Can a Child Born in the Phillipines to an American Father Apply for U.S. Citizenship?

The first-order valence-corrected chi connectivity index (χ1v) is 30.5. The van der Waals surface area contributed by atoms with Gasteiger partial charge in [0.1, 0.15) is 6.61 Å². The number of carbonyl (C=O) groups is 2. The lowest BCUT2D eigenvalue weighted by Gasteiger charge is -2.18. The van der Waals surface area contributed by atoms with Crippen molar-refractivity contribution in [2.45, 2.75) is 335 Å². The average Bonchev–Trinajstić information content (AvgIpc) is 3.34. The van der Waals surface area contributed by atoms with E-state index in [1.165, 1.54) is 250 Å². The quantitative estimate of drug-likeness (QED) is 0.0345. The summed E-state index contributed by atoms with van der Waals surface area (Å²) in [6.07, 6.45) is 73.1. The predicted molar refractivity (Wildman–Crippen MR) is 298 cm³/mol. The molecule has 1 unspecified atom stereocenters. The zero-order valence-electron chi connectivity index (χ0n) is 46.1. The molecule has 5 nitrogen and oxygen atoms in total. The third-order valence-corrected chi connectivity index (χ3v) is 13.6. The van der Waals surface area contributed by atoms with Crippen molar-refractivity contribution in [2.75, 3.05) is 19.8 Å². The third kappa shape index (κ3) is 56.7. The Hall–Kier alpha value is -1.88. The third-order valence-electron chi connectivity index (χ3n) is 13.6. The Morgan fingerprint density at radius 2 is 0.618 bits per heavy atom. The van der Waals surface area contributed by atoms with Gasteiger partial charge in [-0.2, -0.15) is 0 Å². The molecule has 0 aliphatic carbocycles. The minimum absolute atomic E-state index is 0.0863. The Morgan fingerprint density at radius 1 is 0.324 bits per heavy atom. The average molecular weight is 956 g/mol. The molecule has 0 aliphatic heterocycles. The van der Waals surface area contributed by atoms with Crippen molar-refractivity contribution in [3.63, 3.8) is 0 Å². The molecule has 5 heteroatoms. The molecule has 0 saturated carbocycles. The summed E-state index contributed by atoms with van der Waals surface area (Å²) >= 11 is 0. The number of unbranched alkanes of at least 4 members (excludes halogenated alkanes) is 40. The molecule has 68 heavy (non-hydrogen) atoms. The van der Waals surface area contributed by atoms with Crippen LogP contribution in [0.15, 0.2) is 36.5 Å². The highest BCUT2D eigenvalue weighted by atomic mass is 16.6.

Under section 301(g) of the Immigration and Nationality Act, ("INA"), when a child is born with one foreign parent and one United States citizen parent who are married, the child is entitled to American citizenship by birth. This law is true so long as the United States citizen parent was a resident of the U.S. or the U.S. outlying territories for at least the minimum time required by the law. Prior to 1953, this period was 5 years and between 1956 and 1986 it increased 10 years. The American citizen parent also has to be genetically related to the child to transmit citizenship to him/her. Under section 309(c) of the INA, a person conceived out of wedlock by one U.S. citizen parent is able to get citizenship. This law is true so long as the American Citizen parent had physical presence within the U.S. or one of its outlying possessions for at least a full year prior to when the child was born. When genetically proven, the Citizenship can be passed on to the child. The procedure for acquisition of citizenship is as follows: The child can always apply for U.S. citizenship and must be done as soon after the birth as possible to avoid complications. Basically, the simplest and much cheaper way to obtain his birthright citizenship is by reporting his birth to the nearest U.S. Consulate General or Embassy. And to be able to have the issuance of a U.S. Birth Certificate accepted on all accounts as rightful and legal proof of citizenship, his birth abroad must be filed and reported before his 18th birthday. For a child born in the Philippines to an American citizen father, the application must be done at the Embassy of the United States in Manila. The following are the list of instructions: � Acquire the application forms and document checklist. You can not schedule an appointment until all application forms and documents are submitted and reviewed. Forms and checklist can be obtained in person at the Embassy (from 7:00 a.m. until 11:00 a.m. at the American Citizen Services window) or by downloading the DS-2029 form online. � Complete the required documentation together with the application form. All documents must be in their original form or certified by the seal of a notary. Documents not in English must be supported by a notarized translation. Provisions may be made for documents that are not available. In certain instances, additional evidence may be required to ensure full compliance with citizenship law. Documents include the following: child's Philippine Birth Certificate, Evidence of the father's U.S. Citizenship (could be his passport, birth certificate or naturalization certificate) and the child's Parents' Marriage Certificate, Evidence of Termination of any previous marriages of the parents (divorce/ annulment decree, or death certificate). � If the child is born outside of wedlock, the father's parentage must be legitimized by either providing a written sworn oath of parentage, financial support, proof of residence in the United States and possibly a court establishing parentage and a DNA test. If more documents or procedures will be required, the U.S Embassy will inform you before you attend the appointment. � Submit all required supporting documents together with the application form to the U.S. Embassy via mail or courier to: Citizenship and Passport Unit American Citizen Services, Consular Section U.S. Embassy, 201 Roxas Boulevard, Manila � Wait for the Embassy to receive and review your application. The embassy will notify you via telephone about the possible dates and times and if there are any additional documents required to schedule your appointment. � Attend the appointment. It is advised that you must be there 30 minutes before your appointed time to clear embassy security. A $100 application fee (may be in U.S. dollars or the local currency equivalent in cash or credit card only) must be paid at the appointment. The child must also be present at the appointment accompanied by one of the parents (although both parents being present is more ideal) to finalize the application. Once the application has been approved, you can immediately apply for the child's U.S. Passport.

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